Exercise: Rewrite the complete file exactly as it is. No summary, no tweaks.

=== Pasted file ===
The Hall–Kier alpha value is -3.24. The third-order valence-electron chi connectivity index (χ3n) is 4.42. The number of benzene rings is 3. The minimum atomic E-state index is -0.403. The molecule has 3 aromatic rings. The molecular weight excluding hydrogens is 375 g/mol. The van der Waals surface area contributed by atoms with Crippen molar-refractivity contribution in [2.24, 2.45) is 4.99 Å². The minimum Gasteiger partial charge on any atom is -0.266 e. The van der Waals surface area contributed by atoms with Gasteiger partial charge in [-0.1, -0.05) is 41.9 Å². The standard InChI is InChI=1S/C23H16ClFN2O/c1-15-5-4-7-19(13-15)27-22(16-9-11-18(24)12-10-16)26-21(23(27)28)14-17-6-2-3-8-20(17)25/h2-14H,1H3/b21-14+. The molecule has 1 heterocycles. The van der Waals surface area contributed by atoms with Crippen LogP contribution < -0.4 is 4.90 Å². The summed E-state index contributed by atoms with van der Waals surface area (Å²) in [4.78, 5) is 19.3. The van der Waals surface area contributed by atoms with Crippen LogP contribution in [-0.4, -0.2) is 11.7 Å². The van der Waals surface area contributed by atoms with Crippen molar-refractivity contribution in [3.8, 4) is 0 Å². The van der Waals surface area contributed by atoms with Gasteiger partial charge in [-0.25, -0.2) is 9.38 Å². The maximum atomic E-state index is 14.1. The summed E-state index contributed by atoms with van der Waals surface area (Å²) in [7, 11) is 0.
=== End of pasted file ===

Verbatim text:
The Hall–Kier alpha value is -3.24. The third-order valence-electron chi connectivity index (χ3n) is 4.42. The number of benzene rings is 3. The minimum atomic E-state index is -0.403. The molecule has 3 aromatic rings. The molecular weight excluding hydrogens is 375 g/mol. The van der Waals surface area contributed by atoms with Crippen molar-refractivity contribution in [2.24, 2.45) is 4.99 Å². The minimum Gasteiger partial charge on any atom is -0.266 e. The van der Waals surface area contributed by atoms with Gasteiger partial charge in [-0.1, -0.05) is 41.9 Å². The standard InChI is InChI=1S/C23H16ClFN2O/c1-15-5-4-7-19(13-15)27-22(16-9-11-18(24)12-10-16)26-21(23(27)28)14-17-6-2-3-8-20(17)25/h2-14H,1H3/b21-14+. The molecule has 1 heterocycles. The van der Waals surface area contributed by atoms with Crippen LogP contribution < -0.4 is 4.90 Å². The summed E-state index contributed by atoms with van der Waals surface area (Å²) in [4.78, 5) is 19.3. The van der Waals surface area contributed by atoms with Crippen LogP contribution in [-0.4, -0.2) is 11.7 Å². The van der Waals surface area contributed by atoms with Crippen molar-refractivity contribution in [3.8, 4) is 0 Å². The van der Waals surface area contributed by atoms with Gasteiger partial charge in [-0.25, -0.2) is 9.38 Å². The maximum atomic E-state index is 14.1. The summed E-state index contributed by atoms with van der Waals surface area (Å²) in [7, 11) is 0.